October is National Fire Prevention Month. At Covenant, we strive to keep your home comfortable, but if you don’t have a plan in place should a fire start, you may not have a home to keep comfy! Do you have an emergency preparedness plan in place for your family?
If you’re in a particularly hot and dry area (like Texas, or California) where fire can start and spread quickly, it’s essential to your safety to have a plan in place to escape a fire. Luckily, saving your home and family can be as easy as being prepared. Here are Covenant’s tips for fire safety!
When creating your escape plan, walk through your home and look for all possible exits from your home. In addition to finding the best escapes from everyone’s bedrooms, consider where your family may be during an average day and plan routes accordingly. You should identify two ways out of every room, including windows and doors.
Check all of your smoke alarms, and install them where necessary. Rule of Thumb is: One smoke alarm for each room where someone will be sleeping, one outside each sleeping area, and one on every level of your home. According to the fire safety code, they should also all be interconnected. If one alarm sounds, they should all sound to notify every member of your household.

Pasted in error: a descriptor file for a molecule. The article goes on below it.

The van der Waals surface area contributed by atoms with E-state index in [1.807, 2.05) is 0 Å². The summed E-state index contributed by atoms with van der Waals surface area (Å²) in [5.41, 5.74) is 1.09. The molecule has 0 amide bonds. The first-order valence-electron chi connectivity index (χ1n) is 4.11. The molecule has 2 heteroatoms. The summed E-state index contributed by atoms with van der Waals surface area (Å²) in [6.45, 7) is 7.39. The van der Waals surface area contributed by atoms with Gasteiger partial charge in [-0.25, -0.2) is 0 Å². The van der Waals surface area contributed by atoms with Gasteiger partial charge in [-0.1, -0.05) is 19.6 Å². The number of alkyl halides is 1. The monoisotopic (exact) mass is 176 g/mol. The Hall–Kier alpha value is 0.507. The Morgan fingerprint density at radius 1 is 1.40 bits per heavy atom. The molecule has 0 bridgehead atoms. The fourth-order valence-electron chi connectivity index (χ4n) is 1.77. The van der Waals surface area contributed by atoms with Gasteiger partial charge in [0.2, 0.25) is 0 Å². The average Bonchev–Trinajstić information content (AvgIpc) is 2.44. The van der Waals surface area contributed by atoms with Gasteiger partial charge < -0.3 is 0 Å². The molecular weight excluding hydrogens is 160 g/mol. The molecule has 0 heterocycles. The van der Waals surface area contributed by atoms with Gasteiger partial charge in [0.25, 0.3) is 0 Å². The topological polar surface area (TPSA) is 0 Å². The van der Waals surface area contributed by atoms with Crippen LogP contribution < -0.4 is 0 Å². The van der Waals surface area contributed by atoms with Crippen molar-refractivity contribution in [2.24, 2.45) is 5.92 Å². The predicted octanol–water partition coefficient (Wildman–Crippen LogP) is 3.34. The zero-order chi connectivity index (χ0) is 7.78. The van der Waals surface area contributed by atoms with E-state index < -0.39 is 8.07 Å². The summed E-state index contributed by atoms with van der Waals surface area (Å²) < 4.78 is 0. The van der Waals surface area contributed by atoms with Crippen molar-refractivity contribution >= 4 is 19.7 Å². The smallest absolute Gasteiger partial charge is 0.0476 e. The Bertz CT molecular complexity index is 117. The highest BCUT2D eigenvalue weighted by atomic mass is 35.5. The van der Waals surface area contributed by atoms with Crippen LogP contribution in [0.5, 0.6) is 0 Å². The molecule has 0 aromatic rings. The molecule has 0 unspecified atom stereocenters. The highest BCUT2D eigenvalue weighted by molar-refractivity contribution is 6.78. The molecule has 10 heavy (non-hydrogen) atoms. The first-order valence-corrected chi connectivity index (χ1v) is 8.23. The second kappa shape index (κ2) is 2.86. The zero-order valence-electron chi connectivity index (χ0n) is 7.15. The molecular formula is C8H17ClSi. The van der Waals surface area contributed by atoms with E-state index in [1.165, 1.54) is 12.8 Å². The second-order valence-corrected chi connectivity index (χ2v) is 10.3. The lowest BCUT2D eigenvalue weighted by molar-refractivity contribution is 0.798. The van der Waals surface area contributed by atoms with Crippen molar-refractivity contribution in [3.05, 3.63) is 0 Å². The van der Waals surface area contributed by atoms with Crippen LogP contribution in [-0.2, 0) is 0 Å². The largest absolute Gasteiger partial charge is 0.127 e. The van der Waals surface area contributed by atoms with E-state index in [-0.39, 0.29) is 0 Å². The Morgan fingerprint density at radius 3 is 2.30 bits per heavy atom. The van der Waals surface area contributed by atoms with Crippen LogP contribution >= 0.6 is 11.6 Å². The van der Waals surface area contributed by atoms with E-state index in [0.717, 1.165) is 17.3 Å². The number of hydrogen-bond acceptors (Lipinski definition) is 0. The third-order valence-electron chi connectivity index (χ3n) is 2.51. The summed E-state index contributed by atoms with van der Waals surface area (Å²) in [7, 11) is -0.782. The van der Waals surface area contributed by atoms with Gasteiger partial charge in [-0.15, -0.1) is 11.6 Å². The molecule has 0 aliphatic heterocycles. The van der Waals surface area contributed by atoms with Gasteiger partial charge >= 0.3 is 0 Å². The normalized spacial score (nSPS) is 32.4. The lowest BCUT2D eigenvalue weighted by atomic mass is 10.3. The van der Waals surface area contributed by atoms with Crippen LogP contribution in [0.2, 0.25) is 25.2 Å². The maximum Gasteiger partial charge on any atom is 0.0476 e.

Make sure everyone in your home understands the escape plan. If you have young children, walk them through the plan. You can download this escape planning grid from the National Fire Protection Association, which will help your children get involved in Fire Safety in a non-threatening way.
Practice your plan, and have a designated meet-up spot outside the house that everyone will report to in the event of a fire.
Once you’re out of your house, stay out! Do not go back inside for any reason until your home has been cleared by the fire department.
Did you know that even your HVAC system can fight fires? In many heating, ventilation, and air conditioning ducts, there is a fire damper in place. Activated by rising temperatures, the damper closes automatically to prevent smoke from spreading into the ducts and spreading throughout your home. Dampers should be tested periodically, so when you test your smoke alarms, take a few extra minutes to check your dampers. Dampers should not be your primary defense from smoke, but they can certainly help.
For more information preparing your home in case of fire, the National Fire Protection Association has great tips on their website. If you’re not sure how to test your fire dampers (or are even sure that you have them!), call Covenant today for an inspection. Stay safe, and Happy October!